Cancer is dog lovers' top fear

Cancer is dog lovers' top fear

Veterinarians can help clients cope with bad news.
Jul 30, 2008
By staff

Dog owners in the United States view canine cancer as the greatest health threat to their pets—and, in fact, cancer is the top cause of death in dogs older than 2, claiming the life of one of every four, the Morris Animal Foundation reports.

The next time you deliver this devastating diagnosis to one of your clients, use these tips from Veterinary Economics Editorial Advisory Board member Dr. Jim Kramer, CVPM, to break the news gently:

1. Set the stage
Start the conversation by saying you've discovered something serious. Clients will start to realize the scope of the problem by your tone and demeanor, which will prepare them for the details you'll provide.

2. Recognize the opportunity
When you handle a difficult situation effectively, it can bond clients to your practice more tightly, even if the pet's outlook is less than desirable. The worst thing you can do is fail to acknowledge the client's grief and shock.

3. Control the venue
Give bad news face to face whenever possible, in a quiet room away from practice hustle and bustle. Keep your delivery short, simple, and sincere, and allow the pet owner a moment to absorb the information. Provide any further details or instructions in writing for clients to reference once they're through the initial shock.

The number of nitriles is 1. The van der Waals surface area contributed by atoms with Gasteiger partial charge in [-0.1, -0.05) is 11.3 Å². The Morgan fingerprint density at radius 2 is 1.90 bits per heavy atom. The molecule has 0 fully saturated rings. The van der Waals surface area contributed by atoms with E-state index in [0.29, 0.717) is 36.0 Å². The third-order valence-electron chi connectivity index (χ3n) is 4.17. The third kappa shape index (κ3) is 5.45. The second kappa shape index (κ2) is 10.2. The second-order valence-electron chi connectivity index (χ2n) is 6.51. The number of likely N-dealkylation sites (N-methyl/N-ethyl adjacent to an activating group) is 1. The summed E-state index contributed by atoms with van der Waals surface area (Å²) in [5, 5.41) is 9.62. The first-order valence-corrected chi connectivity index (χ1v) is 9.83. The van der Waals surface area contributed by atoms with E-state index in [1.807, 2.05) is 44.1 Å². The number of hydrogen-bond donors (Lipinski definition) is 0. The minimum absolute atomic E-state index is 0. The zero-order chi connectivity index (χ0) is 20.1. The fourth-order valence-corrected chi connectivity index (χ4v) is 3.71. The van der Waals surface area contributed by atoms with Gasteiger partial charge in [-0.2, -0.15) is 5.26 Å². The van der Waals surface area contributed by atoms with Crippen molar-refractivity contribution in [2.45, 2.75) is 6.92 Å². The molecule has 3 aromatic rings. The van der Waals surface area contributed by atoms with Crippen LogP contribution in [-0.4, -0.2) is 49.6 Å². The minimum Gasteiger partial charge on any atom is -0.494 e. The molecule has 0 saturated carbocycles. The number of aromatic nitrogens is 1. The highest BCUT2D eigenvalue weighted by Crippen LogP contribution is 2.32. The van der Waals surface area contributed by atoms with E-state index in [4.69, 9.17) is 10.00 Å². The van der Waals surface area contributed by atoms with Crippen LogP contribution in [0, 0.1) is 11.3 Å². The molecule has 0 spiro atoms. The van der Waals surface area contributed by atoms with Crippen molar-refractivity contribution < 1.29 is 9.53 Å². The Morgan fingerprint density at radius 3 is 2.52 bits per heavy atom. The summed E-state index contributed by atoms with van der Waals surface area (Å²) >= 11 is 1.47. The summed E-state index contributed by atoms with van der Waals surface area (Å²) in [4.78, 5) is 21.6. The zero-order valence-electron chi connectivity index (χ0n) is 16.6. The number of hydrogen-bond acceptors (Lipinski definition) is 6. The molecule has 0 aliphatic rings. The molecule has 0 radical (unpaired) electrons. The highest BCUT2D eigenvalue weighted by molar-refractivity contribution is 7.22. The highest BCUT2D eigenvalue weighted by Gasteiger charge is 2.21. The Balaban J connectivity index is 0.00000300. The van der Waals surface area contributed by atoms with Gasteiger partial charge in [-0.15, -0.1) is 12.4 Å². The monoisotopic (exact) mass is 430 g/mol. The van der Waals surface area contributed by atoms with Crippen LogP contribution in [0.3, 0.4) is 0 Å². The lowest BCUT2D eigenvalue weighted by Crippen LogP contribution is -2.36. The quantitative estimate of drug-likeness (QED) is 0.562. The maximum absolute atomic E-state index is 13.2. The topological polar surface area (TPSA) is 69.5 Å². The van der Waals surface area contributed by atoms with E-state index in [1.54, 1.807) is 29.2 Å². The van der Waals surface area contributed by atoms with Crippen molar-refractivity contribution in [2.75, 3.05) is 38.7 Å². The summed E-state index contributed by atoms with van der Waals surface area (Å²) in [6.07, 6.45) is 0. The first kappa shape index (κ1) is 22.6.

4. Make a connection
Don't miss the chance to connect emotionally to your clients. Sit at or below a client's eye level with no barriers between you and him or her. Don't fuss with charts or equipment either. Speak clearly and in a warm vocal tone—think calm, confident, decisive, and caring. If you feel sad, don't be afraid to show it. Clients expect at least an acknowledgment of their own sorrow.

5. Focus on the positive
Mention one of your favorite characteristics of the pet—Sophie's joyful attitude or silky-soft coat—or bring up a favorite memory, such as the time she knocked over the Christmas tree. This changes the focus from the problem to the value and joy of the pet's life.

6. Use touch
Touch can powerfully reassure a client beyond words—arms and shoulders are generally considered safe to touch. But if there's any chance for misunderstanding, ask first. For example, say, "Can I give you a hug?" Chances are you won't ever be turned down.

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